U.S. federal health officials say an outbreak of salmonella infecting nearly 400 people in more than 30 states has been linked to red onions, and they identified a California company as the likely source.
The Food and Drug Administration said in a statement on Friday that Thomson International Inc. of Bakersfield, Calif., has notified the food agency that it will be recalling all varieties of onions that could have come in contact with potentially contaminated red onions because of the risk of cross-contamination.
This recall would include red, white, yellow, and sweet onions from Thomson International, the agency said.
The company couldn’t immediately be reached for comment.
The U.S. Centers for Disease Control and Prevention said salmonella newport has sickened 396 people and landed nearly 60 in the hospital. There have been no deaths linked to the outbreak, which was first identified July 10 and has since grown. The agency says the illnesses began between mid-June and mid-July.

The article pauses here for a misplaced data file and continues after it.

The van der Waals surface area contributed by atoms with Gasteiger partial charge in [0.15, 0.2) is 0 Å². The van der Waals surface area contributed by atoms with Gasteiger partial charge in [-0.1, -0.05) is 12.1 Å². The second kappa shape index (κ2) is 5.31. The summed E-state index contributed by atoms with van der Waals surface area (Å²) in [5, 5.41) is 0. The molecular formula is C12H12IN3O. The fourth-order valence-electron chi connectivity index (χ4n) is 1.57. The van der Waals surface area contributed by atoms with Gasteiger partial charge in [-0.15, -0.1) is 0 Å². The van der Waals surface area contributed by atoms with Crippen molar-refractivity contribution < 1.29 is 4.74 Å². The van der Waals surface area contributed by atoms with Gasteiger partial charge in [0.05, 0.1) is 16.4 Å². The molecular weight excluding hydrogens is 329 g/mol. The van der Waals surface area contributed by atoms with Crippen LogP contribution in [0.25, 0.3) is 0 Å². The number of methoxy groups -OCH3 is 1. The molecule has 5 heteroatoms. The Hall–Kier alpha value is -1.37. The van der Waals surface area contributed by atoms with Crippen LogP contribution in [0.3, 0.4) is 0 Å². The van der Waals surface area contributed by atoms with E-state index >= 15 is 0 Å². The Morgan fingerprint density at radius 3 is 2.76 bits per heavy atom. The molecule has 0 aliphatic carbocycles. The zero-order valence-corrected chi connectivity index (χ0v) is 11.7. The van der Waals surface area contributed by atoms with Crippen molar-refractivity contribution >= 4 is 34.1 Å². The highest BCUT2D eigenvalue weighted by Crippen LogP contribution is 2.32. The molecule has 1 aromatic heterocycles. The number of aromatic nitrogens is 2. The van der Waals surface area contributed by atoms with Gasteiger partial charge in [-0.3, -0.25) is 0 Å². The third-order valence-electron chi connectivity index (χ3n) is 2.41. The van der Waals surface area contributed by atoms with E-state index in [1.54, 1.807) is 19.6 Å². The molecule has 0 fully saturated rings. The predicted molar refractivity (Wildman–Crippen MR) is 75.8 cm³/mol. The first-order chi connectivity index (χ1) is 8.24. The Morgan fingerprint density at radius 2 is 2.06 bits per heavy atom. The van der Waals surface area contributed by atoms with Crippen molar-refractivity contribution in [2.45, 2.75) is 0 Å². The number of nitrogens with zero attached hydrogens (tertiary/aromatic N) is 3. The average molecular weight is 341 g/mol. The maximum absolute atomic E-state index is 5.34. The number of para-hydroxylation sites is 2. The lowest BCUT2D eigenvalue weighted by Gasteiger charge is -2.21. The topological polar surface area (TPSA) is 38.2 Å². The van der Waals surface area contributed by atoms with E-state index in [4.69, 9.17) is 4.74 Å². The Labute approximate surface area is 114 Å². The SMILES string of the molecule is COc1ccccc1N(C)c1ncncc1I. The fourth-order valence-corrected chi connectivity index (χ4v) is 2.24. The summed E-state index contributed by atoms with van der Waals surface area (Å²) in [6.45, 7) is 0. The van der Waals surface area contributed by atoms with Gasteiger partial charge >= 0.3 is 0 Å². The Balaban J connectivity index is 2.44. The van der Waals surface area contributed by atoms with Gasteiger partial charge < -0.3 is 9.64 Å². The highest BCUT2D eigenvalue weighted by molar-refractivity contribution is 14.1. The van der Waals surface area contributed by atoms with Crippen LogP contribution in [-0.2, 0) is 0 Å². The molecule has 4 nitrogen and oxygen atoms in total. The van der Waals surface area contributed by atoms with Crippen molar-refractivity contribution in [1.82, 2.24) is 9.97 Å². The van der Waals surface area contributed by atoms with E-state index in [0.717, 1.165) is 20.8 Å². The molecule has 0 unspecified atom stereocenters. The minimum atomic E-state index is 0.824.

The Public Health Agency of Canada is also investigating an outbreak of salmonella newport illnesses with a genetic fingerprint closely related to the U.S. outbreak, the agency said Thursday.
According to an agency release, there have been 55 additional cases of the bacterial infection in Canada since the outbreak was first announced, for a total of 114 cases across five provinces between mid-June and mid-July.
Sixteen people have been hospitalized. No one has died.
People in British Columbia, Alberta, Saskatchewan, Manitoba and Ontario are being asked not to eat any red onions imported to Canada from the U.S., including food products containing red onions, until more is known about the outbreak.
A breakdown of cases shows 43 have been reported in B.C., 55 in Alberta, 13 in Manitoba, two in Ontario and one in P.E.I. involving someone who reported falling ill after travelling to Alberta.
Federal officials say Saskatchewan is investigating some salmonella newport illnesses but has not confirmed that they’re related to this outbreak.
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